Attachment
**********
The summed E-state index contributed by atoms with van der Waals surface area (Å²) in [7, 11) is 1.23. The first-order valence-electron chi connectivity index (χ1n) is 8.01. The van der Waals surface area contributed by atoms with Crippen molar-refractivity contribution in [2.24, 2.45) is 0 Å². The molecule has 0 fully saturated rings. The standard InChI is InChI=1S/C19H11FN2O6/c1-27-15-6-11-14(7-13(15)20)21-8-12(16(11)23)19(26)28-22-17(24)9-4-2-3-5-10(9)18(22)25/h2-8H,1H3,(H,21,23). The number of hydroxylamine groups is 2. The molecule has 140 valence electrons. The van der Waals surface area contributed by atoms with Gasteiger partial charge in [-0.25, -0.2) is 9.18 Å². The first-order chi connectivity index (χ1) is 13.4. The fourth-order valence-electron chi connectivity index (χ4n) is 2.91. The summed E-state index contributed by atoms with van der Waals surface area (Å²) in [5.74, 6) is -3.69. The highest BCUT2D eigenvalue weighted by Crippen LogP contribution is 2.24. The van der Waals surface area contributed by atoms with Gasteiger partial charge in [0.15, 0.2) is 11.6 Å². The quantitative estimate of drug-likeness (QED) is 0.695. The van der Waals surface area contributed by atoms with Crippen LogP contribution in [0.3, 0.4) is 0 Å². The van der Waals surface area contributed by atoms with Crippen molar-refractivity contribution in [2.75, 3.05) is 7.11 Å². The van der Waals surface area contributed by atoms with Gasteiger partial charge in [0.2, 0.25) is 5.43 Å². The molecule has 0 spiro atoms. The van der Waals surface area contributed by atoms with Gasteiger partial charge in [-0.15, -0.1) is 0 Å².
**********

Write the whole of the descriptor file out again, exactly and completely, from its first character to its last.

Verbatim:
The summed E-state index contributed by atoms with van der Waals surface area (Å²) in [7, 11) is 1.23. The first-order valence-electron chi connectivity index (χ1n) is 8.01. The van der Waals surface area contributed by atoms with Crippen molar-refractivity contribution in [2.24, 2.45) is 0 Å². The molecule has 0 fully saturated rings. The standard InChI is InChI=1S/C19H11FN2O6/c1-27-15-6-11-14(7-13(15)20)21-8-12(16(11)23)19(26)28-22-17(24)9-4-2-3-5-10(9)18(22)25/h2-8H,1H3,(H,21,23). The number of hydroxylamine groups is 2. The molecule has 140 valence electrons. The van der Waals surface area contributed by atoms with Gasteiger partial charge in [-0.25, -0.2) is 9.18 Å². The first-order chi connectivity index (χ1) is 13.4. The fourth-order valence-electron chi connectivity index (χ4n) is 2.91. The summed E-state index contributed by atoms with van der Waals surface area (Å²) in [5.74, 6) is -3.69. The highest BCUT2D eigenvalue weighted by Crippen LogP contribution is 2.24. The van der Waals surface area contributed by atoms with Gasteiger partial charge in [0.15, 0.2) is 11.6 Å². The quantitative estimate of drug-likeness (QED) is 0.695. The van der Waals surface area contributed by atoms with Crippen LogP contribution in [0.3, 0.4) is 0 Å². The van der Waals surface area contributed by atoms with Crippen molar-refractivity contribution in [2.75, 3.05) is 7.11 Å². The van der Waals surface area contributed by atoms with Gasteiger partial charge in [0.2, 0.25) is 5.43 Å². The molecule has 0 spiro atoms. The van der Waals surface area contributed by atoms with Gasteiger partial charge in [-0.15, -0.1) is 0 Å².